• Prep Time:
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  • Serves: 1 Servings

Potica (Traditional Slovenian Holiday Cake) Pt 1

  • Recipe Submitted by on

Category: Breakfast, Breads

 Ingredients List

  • -----------------------------------YEAST-----------------------------------
  • 2 pk Dry yeast
  • 1 ts Sugar
  • 1/4 c Warm water


5 c Flour; (4 cups to start,
-adding additional flour as
1 1/4 c Warm milk
1/2 c Softened butter or margarine
3 Egg yolks
1/2 c Sugar
2 tb Dark rum; (or vanilla)
1 Grated peel of lemon
1 pn Salt

6 c Finely ground walnuts;
-(approx. 1-1/2 to 1-3/4
1 c Finely ground golden raisins
1/2 c White sugar
1/2 c Brown sugar
2 tb Dry bread crumbs
1/2 ts Cinnamon
1/2 ts Ground cloves
1/2 c Honey
3/4 c Thick cream; (or 1/2 and
1/2 c Butter; (or margarine)
3 Egg whites; beaten stiff

Yeast: Sprinkle sugar over yeast and add warm water. Let it stand until
twice its original volume. Dough: Mix softened butter, sugar and egg yolks
until the sugar is well dissolved and mixture is frothy. Set aside. Warm up
the milk, mix in salt, lemon peel, and rum, and add to the butter mixture.
Form the dough out of the 4 cups of flour, yeast, and milk mixtures. The
trick is not to pour in all the milk mixture immediately; use about 3/4 to
start with, then add more as the dough forms. Beat with electric mixer
until smooth and elastic. Then keep adding flour as needed, and mixing with
a wooden spoon until of consistency that dough can be handled without
sticking. Place dough on floured board and knead for about 15 minutes,
adding flour as needed to make a non-sticking dough. Place dough in a
well-greased bowl; turn dough upside down to grease top. Cover and let rise
in warm place for about 1-1/2 to 2 hours until double in bulk. While dough
is rising, prepare filling. Filling: Mix walnuts and raisins, and grind
them together to keep raisins from clumping. Combine all dry ingredients.
Warm the cream and honey, and melt the butter in this mixture. Add cream
mixture to dry ingredients and mix completely. Fold in beaten egg whites
last. Let filling cool as you roll out dough. Assembly: Roll out dough on
table covered with a tablecloth well sprinkled with flour. Roll out to 1/4"
thick, 18" x 24" or bigger. Spread cooled filling over entire dough evenly.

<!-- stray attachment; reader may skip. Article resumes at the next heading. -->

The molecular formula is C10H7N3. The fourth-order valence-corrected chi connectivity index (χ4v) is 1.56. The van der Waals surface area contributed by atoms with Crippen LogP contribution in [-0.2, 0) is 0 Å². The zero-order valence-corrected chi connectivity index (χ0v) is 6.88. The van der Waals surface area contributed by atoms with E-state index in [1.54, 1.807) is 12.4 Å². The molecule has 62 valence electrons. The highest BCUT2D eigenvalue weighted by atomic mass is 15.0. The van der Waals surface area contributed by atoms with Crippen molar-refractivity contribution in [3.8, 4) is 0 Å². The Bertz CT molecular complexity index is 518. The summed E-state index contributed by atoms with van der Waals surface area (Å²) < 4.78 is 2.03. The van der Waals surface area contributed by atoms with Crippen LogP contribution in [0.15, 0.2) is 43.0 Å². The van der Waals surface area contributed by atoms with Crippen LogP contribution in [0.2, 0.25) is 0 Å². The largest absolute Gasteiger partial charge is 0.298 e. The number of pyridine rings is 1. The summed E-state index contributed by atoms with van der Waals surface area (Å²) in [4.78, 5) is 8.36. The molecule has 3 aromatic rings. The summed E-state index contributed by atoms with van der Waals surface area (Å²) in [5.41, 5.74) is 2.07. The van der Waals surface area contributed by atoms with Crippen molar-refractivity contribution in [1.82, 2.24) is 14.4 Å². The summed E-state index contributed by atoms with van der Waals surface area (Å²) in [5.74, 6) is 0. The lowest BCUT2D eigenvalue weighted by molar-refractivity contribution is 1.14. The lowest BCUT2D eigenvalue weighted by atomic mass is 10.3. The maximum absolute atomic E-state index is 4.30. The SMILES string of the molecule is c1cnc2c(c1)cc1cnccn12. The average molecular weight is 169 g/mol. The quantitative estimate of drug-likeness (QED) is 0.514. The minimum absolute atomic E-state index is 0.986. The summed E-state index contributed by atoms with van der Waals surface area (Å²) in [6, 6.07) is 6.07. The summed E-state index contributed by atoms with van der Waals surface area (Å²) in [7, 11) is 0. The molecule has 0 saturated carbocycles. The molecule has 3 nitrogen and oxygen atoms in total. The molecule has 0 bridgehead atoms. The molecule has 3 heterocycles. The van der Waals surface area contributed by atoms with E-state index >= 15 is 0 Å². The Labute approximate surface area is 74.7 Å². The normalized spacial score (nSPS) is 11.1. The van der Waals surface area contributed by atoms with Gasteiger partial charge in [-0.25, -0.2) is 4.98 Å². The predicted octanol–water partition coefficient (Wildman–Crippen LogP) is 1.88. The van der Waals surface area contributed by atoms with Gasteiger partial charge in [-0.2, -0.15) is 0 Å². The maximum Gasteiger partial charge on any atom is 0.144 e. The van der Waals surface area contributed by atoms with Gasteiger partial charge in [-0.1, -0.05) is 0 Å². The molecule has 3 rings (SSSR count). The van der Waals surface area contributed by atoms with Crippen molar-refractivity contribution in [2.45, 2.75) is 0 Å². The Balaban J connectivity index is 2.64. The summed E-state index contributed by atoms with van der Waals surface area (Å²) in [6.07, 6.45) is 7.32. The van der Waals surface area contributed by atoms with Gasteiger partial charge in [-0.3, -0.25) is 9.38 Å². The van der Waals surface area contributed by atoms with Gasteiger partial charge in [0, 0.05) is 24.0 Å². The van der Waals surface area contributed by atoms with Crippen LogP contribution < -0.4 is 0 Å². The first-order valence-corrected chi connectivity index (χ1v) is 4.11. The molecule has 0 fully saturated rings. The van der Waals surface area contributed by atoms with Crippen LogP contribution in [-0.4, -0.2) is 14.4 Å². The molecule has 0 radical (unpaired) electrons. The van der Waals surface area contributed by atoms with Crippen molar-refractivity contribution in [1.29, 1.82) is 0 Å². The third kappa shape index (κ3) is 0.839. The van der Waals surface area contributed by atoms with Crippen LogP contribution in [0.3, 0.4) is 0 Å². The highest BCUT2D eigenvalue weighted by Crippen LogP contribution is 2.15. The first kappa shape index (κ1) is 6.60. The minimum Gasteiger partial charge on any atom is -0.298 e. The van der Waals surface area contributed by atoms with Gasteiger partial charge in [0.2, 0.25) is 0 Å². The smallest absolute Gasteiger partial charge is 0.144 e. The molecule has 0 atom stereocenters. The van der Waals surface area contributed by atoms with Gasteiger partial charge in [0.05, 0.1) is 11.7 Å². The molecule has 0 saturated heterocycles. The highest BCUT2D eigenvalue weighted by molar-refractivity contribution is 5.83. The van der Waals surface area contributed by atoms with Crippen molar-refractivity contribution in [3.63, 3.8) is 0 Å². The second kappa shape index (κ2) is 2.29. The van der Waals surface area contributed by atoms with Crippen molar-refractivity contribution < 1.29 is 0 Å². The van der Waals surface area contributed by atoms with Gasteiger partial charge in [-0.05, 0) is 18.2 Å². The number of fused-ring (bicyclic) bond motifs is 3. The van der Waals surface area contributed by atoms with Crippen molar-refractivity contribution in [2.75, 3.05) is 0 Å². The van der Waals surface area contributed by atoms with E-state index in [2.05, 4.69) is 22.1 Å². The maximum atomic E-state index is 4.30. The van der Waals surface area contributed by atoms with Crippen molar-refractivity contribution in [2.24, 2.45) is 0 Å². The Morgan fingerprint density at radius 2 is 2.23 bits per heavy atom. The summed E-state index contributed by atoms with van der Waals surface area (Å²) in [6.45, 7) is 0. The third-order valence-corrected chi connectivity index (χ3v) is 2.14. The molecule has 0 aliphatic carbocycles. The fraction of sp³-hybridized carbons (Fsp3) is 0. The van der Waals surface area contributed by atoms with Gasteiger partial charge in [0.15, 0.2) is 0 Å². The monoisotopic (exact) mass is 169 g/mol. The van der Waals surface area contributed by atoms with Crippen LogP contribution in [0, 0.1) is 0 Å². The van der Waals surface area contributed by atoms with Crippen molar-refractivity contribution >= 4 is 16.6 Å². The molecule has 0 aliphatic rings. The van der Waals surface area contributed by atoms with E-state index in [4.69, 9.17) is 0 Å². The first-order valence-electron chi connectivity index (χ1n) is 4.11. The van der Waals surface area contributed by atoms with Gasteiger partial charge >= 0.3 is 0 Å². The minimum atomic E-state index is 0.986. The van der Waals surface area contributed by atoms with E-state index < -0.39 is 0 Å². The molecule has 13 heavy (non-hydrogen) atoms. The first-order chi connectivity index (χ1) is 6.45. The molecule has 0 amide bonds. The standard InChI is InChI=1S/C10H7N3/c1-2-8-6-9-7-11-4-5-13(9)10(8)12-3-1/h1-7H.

Start rolling up dough by hand, jelly roll fashion, stretching dough
slightly with each roll. Start at an 18" edge and roll in the 24"
direction. Keep side edges as even as possible. Continue to roll by raising
the cloth edge slowly with both hands so the dough rolls itself. Dust away
any excess flour on the outside of the dough with a pastry brush as you
roll. Prick roll with a toothpick as needed to eliminate air pockets. With
the edge of a spatula (pancake flipper) cut off each end of roll to make it
the length needed to fit around the inside of an angel food cake pan. Place
in well-greased angel food cake pan or Bundt cake pan, being sure to
arrange the seam where the roll ended against the center. If you have a
two-piece angel food cake pan, it is easiest to roll the loaf onto and
around the bottom plate of the pan, and then lower this into the body of
the pan. Cover with a cloth and let rise in a warm place until double in
volume. Bake about 1 hour at 325 degrees. Put cut-off ends in greased loaf
pans, cover with cloth and let rise in a warm place until double in volume,
then bake for 30 to 35 minutes at 325 degrees. For a shiny crust, brush top
before baking with 1 egg beaten with 1 Tablespoon milk, OR brush top with
melted butter when taken from oven. Let stand one hour before removing from
pan. Loosen sides and bottom with knife. Turn onto wire rack to remove,
then turn over again onto another wire rack to cool right-side up. Once
completely cool, turn upside-down on a cake plate and sprinkle with
powdered sugar.

Potica (paw tee' tzah) is a traditional Slovenian holiday cake. Variations
of it are also common in several other Eastern European countries. When my
Polish house cleaner saw it on the counter, she said, 'Oh. Christmas Cake!'
Some of my fondest childhood memories are of being at my grandmother's
house and helping with the potica, and then enduring the smell for hours
before it was done and cool enough to eat. My grandmother came over from
the old country when she was twenty, and lived in a Slovenian neighborhood
in my hometown, and could she make a

continued in part 2

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